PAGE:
Provision Apache Spark in AWS with Hashistack and Ansible

Automation is the key word when it comes to using cloud services. Pay-as-you-go is the philosophy behind it.

In this post, I explain how I automate provision of Apache Spark cluster on Amazon. The configuration of the cluster is done prior to the provisioning using the Jinja2 file templates. The cluster, once provisioning is completed, is therefor ready to use immediately.

The technologies and services used:

  • AWS EC2 (Centos7)
  • Terraform for provisioning the infrastructure in AWS
  • Consul for cluster’s configuration settings
  • Ansible for software installation on the cluster
  • GitHub for version control
  • Docker as test and development environment
  • Powershell for running Docker and provision
  • Visual Studio Code for writing code, running Powershell

In order to use a service like EC2 in AWS, the Virtual Private Cloud must be established. This is something I have automized using Terraform and Consul and described here. This provision is a “long-live” provision since running the services to build a VPC have practically no cost.


I will not go into details of how to install all the technologies and services from the list. However, this GitHub repository does build a Docker container with installed local Consul and latest Terraform. I suggest investing some time and creating a Consul with connection to your own GitHub repository that stores the configuration.

Repository on GitHub

The repository can be found at this address.

Repository Structure

There are two modules used in this project: instance and provision-spark. The module instance is pure Terraform code and does the provisioning of the instances (Spark’s master and workers) in the AWS. The output (DNS and IP addresses) of this module is the input for the module provision-spark which is more complex. It is written in Terraform, Ansible and Jinja2. Below is the structure of the Ansible part of the module.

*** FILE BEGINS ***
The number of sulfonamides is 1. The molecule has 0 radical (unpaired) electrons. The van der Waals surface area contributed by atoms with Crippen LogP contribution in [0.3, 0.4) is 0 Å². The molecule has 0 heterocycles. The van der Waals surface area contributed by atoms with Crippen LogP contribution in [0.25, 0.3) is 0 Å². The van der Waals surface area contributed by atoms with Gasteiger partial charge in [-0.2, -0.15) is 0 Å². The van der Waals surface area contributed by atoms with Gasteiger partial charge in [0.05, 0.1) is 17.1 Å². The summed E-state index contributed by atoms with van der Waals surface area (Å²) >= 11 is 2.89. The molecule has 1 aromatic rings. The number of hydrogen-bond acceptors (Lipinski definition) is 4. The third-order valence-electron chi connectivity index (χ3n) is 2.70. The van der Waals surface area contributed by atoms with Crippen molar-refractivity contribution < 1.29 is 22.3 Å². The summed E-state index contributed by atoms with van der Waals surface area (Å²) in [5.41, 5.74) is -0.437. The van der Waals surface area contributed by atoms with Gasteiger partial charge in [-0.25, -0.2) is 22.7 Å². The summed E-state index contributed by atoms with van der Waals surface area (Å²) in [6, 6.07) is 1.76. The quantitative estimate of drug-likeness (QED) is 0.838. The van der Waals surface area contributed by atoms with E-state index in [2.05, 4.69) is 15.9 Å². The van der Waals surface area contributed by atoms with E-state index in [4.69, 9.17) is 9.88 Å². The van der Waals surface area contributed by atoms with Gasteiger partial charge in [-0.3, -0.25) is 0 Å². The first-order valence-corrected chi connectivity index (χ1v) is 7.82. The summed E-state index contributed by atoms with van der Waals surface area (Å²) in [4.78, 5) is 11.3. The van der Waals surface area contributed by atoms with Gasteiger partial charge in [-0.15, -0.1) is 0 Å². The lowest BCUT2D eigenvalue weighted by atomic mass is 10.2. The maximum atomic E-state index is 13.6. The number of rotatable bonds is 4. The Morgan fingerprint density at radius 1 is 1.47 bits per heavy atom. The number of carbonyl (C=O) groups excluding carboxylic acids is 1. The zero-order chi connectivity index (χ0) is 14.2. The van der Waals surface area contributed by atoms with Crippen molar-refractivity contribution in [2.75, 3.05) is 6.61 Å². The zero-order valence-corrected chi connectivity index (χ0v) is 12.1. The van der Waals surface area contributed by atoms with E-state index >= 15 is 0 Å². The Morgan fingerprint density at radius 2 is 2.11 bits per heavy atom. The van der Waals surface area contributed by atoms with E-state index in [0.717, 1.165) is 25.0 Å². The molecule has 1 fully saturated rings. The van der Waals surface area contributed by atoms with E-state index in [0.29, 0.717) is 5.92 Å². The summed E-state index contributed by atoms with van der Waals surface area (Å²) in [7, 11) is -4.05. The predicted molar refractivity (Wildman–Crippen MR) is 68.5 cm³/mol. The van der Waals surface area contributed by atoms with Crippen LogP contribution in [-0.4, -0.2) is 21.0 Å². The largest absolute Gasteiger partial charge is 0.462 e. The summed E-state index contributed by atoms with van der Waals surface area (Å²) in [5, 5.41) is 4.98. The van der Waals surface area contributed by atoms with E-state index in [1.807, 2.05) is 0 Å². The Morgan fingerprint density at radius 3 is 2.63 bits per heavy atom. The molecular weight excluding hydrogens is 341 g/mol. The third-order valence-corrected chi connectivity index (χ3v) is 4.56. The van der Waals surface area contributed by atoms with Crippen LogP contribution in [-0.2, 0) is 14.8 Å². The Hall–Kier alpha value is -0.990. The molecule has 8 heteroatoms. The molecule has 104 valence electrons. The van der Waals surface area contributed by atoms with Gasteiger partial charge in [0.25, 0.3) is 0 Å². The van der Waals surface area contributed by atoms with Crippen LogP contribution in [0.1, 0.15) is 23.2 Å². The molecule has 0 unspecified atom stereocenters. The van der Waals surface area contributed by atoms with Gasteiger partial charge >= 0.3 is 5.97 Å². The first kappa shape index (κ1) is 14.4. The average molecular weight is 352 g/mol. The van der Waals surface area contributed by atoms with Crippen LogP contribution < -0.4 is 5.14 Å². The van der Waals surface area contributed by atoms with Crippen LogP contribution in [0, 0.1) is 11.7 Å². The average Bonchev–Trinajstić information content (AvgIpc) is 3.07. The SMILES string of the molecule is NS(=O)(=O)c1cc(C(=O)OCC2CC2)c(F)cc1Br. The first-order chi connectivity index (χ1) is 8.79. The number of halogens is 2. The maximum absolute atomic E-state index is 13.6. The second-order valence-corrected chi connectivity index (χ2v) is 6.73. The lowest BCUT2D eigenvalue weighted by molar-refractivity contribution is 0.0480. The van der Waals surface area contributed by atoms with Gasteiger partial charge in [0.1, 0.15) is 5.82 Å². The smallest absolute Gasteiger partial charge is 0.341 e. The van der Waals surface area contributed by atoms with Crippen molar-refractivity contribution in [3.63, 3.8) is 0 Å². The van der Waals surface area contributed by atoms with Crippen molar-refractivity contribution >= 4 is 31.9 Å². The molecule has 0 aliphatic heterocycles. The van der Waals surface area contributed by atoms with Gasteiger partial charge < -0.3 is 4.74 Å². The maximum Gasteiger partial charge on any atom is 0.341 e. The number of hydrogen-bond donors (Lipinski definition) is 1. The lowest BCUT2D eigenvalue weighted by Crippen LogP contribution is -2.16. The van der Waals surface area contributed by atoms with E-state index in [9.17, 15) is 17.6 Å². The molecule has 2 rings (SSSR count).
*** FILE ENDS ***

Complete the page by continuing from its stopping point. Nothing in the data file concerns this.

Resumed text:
Roles java and spark are applied to all instances. The java role takes care of the prerequisites and the spark role downloads and installs spark, creates Linux objects needed for Spark to work .  The start_spark_master applies only to the master instance and start_spark_workers to the worker instances. The path to the YAML file that executes the roles is available here.

Running the code

Terraform’s command from provision-spark folder “terraform apply -auto-approve” starts provisioning. Configuration is taken from Consul to populate the variables in Terraform. Ansible (inventory) file is created by Terraform after the EC2 instances are launched and started. After the inventory file is created, Terraform executes the spark.yml file and the rest is in the hands of Ansible. If everything goes well, the output is similar to the following:

This is a Terraform output as defined in the file.

Checking if Spark Master is available by using the public IP and port 8080 should return an interface similar to this one:

Five workers were set up in the configuration file and we can see there is a cluster with 6 instances: one is the Spark Master, the other five are the workers.

The Spark cluster is now ready.

Automatic Code Execution

The Spark cluster is now ready for use. Full automation process is achieved when the Spark code is automatically executed from the Terraform code once the cluster is available. In the repository, under resources, there is a folder execute_on_spark which executes either a Python or a Scala code on the provisioned Spark cluster.

If the parameters in Consul are correctly set up and the execute_on_spark/execute.yml is added as a new resource at the end of the Terraform script, then the GitHub repository is downloaded to master instance and executed.

This is a small TO-DO project at the end of this post to show how it is done.